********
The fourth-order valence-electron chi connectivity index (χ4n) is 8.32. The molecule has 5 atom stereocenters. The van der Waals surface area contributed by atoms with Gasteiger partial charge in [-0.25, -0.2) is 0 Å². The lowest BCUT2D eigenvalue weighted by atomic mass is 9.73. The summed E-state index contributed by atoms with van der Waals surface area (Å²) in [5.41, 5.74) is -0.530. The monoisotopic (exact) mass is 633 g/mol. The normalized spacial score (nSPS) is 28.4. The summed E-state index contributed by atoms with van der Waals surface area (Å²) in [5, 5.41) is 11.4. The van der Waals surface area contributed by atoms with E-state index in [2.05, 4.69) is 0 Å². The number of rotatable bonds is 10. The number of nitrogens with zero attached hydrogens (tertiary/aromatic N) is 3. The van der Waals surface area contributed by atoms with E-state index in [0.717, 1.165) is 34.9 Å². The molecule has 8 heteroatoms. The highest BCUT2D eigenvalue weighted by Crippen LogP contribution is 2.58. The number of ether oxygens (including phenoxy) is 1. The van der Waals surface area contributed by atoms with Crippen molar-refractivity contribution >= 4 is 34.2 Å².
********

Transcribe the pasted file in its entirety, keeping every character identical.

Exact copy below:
The fourth-order valence-electron chi connectivity index (χ4n) is 8.32. The molecule has 5 atom stereocenters. The van der Waals surface area contributed by atoms with Gasteiger partial charge in [-0.25, -0.2) is 0 Å². The lowest BCUT2D eigenvalue weighted by atomic mass is 9.73. The summed E-state index contributed by atoms with van der Waals surface area (Å²) in [5.41, 5.74) is -0.530. The monoisotopic (exact) mass is 633 g/mol. The normalized spacial score (nSPS) is 28.4. The summed E-state index contributed by atoms with van der Waals surface area (Å²) in [5, 5.41) is 11.4. The van der Waals surface area contributed by atoms with E-state index in [2.05, 4.69) is 0 Å². The number of rotatable bonds is 10. The number of nitrogens with zero attached hydrogens (tertiary/aromatic N) is 3. The van der Waals surface area contributed by atoms with E-state index in [0.717, 1.165) is 34.9 Å². The molecule has 8 heteroatoms. The highest BCUT2D eigenvalue weighted by Crippen LogP contribution is 2.58. The number of ether oxygens (including phenoxy) is 1. The van der Waals surface area contributed by atoms with Crippen molar-refractivity contribution >= 4 is 34.2 Å².